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Scientist explains why starfish will risk being eaten just to have gay sex

Lily Wakefield December 4, 2020
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Starfish gay sex

Many species of starfish will reach out their "mating arm" to the closest lover, regardless of sex. (Myburgh Roux/ Pexels)

A scientist has explained why starfish will risk being eaten to have gay sex, as it makes reproductive sense.

Like many humans during the coronavirus pandemic, it appears that starfish are willing to risk their lives for gay sex.

Same-sex behaviour is seen in more than 1,500 animal species, but the reason that many animals, including several starfish species, engage in same-sex mating is hotly debated by scientists because it appears not to have any evolutionary benefits.

But Paul Vasey, professor of psychology and research chair at University of Lethbridge, Canada, told the Deccan Herald that animals who do not discriminate against sexual partners based on their sex may have an advantage.

Starfish are not very complex creatures, and although they can detect light, scientists do not believe that they send or receive signals that tell them the sex of another starfish. They simply reach out their “mating arm” to the closest lover.

But Vasey said, essentially, the more sex a starfish has, the more likely it is to reproduce, even if mating can make them more vulnerable to predators and more likely to be eaten.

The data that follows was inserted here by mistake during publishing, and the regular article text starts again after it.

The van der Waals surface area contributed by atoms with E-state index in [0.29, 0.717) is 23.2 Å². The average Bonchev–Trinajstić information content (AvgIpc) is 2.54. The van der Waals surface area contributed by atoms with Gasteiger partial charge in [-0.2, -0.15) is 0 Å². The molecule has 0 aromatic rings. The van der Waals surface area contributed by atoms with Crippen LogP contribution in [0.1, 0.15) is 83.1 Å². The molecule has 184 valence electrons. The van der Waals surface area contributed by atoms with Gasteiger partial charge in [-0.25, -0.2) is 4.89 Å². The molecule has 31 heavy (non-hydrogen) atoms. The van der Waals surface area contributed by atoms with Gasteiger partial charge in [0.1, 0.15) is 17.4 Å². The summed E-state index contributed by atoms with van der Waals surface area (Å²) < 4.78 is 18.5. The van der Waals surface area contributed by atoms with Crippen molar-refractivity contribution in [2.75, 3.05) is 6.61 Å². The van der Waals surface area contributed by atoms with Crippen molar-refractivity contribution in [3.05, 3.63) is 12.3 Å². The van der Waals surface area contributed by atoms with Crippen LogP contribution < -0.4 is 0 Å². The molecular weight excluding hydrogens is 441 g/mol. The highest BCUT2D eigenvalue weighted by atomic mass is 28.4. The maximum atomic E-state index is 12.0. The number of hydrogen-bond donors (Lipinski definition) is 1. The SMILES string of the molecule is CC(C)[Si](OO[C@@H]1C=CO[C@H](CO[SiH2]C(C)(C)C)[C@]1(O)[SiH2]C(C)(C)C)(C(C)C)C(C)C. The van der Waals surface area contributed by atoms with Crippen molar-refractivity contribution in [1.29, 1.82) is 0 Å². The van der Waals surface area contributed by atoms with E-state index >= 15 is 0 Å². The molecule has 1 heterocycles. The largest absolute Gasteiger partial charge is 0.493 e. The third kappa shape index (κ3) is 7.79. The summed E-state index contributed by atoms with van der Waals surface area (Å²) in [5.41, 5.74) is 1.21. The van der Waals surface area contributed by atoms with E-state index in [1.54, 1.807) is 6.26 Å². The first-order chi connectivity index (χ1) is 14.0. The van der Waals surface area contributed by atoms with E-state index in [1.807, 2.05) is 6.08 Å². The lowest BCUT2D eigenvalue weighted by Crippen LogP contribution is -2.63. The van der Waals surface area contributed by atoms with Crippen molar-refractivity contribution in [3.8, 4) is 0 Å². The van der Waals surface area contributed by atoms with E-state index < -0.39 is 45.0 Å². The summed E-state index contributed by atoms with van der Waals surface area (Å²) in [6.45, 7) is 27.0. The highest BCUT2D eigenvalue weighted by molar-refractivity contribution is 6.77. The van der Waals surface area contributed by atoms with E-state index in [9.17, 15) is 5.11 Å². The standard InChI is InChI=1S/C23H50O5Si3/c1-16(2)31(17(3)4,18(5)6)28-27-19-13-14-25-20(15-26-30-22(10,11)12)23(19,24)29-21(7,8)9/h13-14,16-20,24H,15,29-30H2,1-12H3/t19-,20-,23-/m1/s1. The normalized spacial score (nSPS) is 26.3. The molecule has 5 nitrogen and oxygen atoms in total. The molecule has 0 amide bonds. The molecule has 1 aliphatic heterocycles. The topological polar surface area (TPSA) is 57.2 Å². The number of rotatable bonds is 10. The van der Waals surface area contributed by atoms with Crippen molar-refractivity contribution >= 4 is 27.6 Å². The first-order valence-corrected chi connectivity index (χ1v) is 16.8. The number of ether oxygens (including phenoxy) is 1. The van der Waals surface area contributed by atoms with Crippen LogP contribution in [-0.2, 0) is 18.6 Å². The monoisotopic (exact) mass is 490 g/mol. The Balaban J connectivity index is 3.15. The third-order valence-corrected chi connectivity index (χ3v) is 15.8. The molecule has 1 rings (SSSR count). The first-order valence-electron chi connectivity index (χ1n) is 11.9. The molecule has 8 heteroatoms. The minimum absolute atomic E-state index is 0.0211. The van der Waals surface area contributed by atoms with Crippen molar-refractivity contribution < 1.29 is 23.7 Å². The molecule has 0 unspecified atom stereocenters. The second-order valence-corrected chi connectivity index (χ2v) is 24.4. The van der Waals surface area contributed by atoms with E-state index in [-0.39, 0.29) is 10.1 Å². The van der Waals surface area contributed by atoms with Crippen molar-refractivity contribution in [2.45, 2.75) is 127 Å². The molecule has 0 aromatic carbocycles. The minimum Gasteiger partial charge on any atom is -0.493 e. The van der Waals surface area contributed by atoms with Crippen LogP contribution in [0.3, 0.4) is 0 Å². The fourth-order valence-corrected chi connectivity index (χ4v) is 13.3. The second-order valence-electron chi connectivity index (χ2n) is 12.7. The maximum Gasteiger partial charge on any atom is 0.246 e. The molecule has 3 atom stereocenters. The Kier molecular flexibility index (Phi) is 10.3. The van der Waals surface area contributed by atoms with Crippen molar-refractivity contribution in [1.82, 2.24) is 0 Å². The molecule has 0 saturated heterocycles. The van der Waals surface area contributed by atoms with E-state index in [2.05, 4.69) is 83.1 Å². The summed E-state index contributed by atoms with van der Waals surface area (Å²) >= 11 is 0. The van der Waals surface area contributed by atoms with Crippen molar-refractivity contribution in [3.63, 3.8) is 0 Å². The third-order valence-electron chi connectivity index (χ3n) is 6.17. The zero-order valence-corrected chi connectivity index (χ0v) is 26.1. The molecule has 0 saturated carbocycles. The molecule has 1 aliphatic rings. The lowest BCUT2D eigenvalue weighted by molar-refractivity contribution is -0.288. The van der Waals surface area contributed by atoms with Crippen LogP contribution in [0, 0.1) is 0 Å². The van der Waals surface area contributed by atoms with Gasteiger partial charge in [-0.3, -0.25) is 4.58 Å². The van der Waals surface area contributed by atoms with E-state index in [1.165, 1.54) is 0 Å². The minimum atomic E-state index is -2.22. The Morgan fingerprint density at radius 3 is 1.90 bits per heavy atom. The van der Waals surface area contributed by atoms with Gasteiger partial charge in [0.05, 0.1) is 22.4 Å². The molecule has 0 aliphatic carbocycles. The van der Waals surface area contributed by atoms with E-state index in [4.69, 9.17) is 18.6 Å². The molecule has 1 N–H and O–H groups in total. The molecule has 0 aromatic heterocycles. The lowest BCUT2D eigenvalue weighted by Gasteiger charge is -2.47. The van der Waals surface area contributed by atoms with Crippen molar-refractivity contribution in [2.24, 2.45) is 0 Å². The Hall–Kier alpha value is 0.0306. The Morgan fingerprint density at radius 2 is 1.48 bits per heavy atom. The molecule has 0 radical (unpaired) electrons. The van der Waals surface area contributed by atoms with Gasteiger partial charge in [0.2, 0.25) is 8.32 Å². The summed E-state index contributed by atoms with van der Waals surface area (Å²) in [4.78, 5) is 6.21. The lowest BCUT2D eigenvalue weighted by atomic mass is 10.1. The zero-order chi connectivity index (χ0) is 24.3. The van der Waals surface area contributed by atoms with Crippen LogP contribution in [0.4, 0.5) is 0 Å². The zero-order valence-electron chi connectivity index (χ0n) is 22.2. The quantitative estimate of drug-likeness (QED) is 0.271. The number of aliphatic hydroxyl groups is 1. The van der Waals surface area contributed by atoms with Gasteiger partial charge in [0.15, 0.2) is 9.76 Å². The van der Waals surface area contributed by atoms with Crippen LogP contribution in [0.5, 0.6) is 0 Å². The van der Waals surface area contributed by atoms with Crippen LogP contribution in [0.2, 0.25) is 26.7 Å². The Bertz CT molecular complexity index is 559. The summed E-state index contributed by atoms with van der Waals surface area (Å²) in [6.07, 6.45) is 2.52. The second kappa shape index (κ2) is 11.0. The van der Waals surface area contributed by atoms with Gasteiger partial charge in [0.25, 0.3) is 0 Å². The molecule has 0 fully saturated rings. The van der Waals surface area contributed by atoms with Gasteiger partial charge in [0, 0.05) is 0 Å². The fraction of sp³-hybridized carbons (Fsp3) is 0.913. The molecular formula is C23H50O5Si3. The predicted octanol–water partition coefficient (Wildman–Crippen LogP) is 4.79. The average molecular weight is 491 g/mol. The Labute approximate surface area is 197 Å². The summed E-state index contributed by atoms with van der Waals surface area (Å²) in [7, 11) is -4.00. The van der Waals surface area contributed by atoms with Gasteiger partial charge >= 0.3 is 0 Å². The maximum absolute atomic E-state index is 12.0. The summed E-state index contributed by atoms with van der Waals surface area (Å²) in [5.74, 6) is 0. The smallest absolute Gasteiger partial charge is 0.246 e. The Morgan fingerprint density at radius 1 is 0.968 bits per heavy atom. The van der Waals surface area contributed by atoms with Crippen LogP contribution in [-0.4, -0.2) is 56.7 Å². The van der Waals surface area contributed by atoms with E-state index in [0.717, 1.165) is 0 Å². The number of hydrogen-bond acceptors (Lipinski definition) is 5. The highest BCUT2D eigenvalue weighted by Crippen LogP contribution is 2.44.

He said: “You can certainly see in a particular ecological context how that tactic – if it moves, mate with it – might be a good one.”

However, this doesn’t necessarily mean that the starfish are gay. He added: “What is probably going to get lost in translation for most people is that same-sex sexual behaviour doesn’t necessarily equal same-sex sexual orientation.”

Last year, an article published by the Yale School of Forestry and Environmental Studies suggested that bisexual mating habits were the “original condition” for all animals that have sex, and that gay sexual behaviours in animals are here to stay.

Although there is a debate over the cause of the behaviour, because gay sex not disadvantageous for animal species, it is unlikely to be lost through natural selection.

Co-author of the study Max Lambert said: “So far, most biologists have considered same-sex behaviour as extremely costly and, consequently, something that is aberrant.

“This strong assumption has stopped us as a community from actively studying how often and under what conditions same-sex behaviour is happening.

“Given our casual observations suggest that same-sex behaviour seems to happen pretty commonly across thousands of species, imagine what we would have learned if we had assumed this was something interesting and not just a rampant accident.”

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